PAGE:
I have both of these sources shortcutted on my phone’s homescreen right next to my Anki shortcuts to maximize my efficiency.

If possible, it’s also really great to be able to ask a real-live native speaker your questions. Check out my article about getting a language parent instead of a language partner. You can also use online resources like iTalki where you can pay for online interaction with native speakers.

Begin Reviewing the Basic Cards

Since this was a new deck of pre-made flash cards, you should expect that most of these cards you will not know during the first exposure and will therefore get them wrong in Anki. For this method, that’s ok!

As you go through your second round of reviews, you will naturally remember some cards without much effort. That’s great! That means that you were extremely efficient with your studying for that word or phrase.

If not, this is where we begin to modify the cards to make them “stickier” in our minds.

One of the reasons I like using pre-made decks is because they give you a really solid starting point for your own cards.

This next step is how we make our cards more efficient so that we can learn them in less time, and with less effort.

You’re going to take the words or phrases that you’re still having trouble with, and you’re going to improve those cards by adding more connections.

You can do this in a number of ways, but I’m going to give you some suggestions from my own experience.

Scale the ladder of neural connectivity

Like I mentioned earlier, the more senses you have engaged in your experience of a word, the easier you will be able to remember it.

If I don’t remember a card the 2nd time I see it, then it’s time for me to improve the card. Every time I don’t fully remember the card, I improve the card again until I have a card that I remember and is lodged firmly in my mind. Following this sequence allows me to learn words on-the-go with the minimum number of touches.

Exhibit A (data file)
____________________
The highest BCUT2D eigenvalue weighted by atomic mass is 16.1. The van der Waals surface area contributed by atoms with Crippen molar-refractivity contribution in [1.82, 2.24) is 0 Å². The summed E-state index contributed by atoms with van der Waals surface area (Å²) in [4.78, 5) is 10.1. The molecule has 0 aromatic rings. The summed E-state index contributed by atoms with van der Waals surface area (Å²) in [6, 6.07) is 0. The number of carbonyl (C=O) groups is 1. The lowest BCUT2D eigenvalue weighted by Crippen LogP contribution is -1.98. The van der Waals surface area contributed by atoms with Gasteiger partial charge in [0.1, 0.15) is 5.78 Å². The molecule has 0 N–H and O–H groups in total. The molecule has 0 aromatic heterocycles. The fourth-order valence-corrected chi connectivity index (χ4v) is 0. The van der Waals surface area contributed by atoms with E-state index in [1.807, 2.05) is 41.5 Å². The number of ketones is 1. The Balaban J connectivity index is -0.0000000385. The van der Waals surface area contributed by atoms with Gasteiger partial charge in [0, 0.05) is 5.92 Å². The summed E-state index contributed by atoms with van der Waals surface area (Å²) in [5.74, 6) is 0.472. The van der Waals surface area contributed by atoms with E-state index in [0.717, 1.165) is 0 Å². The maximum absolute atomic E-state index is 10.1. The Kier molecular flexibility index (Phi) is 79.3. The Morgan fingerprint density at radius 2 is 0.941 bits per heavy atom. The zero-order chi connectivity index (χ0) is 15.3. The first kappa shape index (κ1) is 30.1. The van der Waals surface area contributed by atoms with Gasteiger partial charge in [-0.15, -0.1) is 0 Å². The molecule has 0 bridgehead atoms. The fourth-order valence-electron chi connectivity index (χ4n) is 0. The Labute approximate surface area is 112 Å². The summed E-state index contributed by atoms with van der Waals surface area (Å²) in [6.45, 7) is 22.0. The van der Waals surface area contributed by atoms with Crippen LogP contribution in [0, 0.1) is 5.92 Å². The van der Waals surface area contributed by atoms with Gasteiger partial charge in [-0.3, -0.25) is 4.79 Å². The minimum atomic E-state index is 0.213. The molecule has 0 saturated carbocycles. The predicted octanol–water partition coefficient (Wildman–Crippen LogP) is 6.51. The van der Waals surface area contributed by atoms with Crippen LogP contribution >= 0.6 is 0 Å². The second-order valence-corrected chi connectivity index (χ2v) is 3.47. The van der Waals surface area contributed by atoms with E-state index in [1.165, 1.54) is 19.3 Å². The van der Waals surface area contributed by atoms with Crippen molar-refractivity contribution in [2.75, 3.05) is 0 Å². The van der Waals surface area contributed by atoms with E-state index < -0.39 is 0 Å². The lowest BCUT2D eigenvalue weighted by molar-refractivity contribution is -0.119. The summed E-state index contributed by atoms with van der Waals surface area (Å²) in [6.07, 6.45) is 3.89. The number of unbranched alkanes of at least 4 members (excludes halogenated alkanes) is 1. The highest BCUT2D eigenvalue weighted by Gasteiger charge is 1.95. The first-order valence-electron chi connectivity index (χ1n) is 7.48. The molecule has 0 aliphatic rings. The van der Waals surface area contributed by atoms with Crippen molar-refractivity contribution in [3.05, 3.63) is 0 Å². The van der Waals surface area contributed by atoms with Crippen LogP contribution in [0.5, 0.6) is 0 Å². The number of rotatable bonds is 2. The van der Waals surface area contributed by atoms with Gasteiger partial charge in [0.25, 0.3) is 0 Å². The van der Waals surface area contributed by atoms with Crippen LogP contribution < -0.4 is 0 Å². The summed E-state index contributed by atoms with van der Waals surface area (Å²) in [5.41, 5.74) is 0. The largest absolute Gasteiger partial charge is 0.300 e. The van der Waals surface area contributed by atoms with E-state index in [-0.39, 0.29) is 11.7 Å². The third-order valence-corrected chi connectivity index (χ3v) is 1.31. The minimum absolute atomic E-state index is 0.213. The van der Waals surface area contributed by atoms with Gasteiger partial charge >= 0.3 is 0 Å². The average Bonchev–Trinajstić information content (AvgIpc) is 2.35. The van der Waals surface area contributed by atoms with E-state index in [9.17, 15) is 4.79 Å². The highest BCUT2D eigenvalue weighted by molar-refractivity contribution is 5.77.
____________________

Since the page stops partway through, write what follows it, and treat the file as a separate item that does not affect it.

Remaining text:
If I don’t remember the correct answer for a particular card when I see it a second time, then I need to attack the meaning from different angles, such as…

  • Improve the card by adding an image, or
  • Change how the information is presented.
  • Try to find a sentence example using the word so that I can create more context for myself.
  • Find a real-life situation in which I could use the word. Even better!

The more senses that are engaged, the easier it will be to remember.

Anki allows you to do all of these things easily and efficiently. And by improving your cards little by little, you’ll have a highly effective deck with the least time spent writing cards!

Here are the steps I take sequentially with every card that I need to improve. I perform these edits live during my review sessions, and find that even the act of looking up new information and adding it into existing cards helps me use Anki effectively to create memories.

1. Look up the definition on Wiktionary

To move the fastest, I use my phone shortcut to look up the word on Wiktionary, screenshot the definition and any usage notes, and paste that into the card while I have it up on my reviews.

This gives me a great base to start from, and if I can remember the definition while I’m looking at it then that’s fantastic!

I have now added a new level of difficulty by forcing my brain to read the definition and try to understand it while also trying to remember the word. This is how you make Anki cards work FOR you and not AGAINST you.

This is how I looked up the definition for the word “мота” in Macedonian on Wiktionary:

You can see how this would be really helpful if you’re starting from scratch with a new language. Even if you don’t know the word, you can see how it’s used in a sentence.

By the way, if you’re interested in other resources on how to learn a language effectively, I recommend reading Fluent Forever by Gabriel Wyner – it’s a good resource for understanding the mechanics of language learning and how your mind consumes information.

2. Search the word on Google Images – Add an image

Screenshot or download a picture that stands out to you. Add that into the card above any text definitions so that it’s the first thing you see.

This will help you form a connection in your mind between the word and the image.

It also helps if the image is particularly striking or memorable – I find that images with people tend to work well for me, but experiment and see what works best for you!

You might be wondering how this could possibly help you make an Anki deck more efficiently.

The answer is simple: by understanding how your brain works, you can take advantage of its natural tendencies to learn information more effectively. By connecting the foreign word to the concept in your mind instead of to the word in your native language, you’re effectively creating a new memory for the word that is much more likely to be recalled.

It’s also worth noting that you don’t necessarily need to find the “perfect” image.

I often just search for a word and then scroll through the images until I find one that works well enough – it doesn’t need to be perfect, as long as it’s helpful.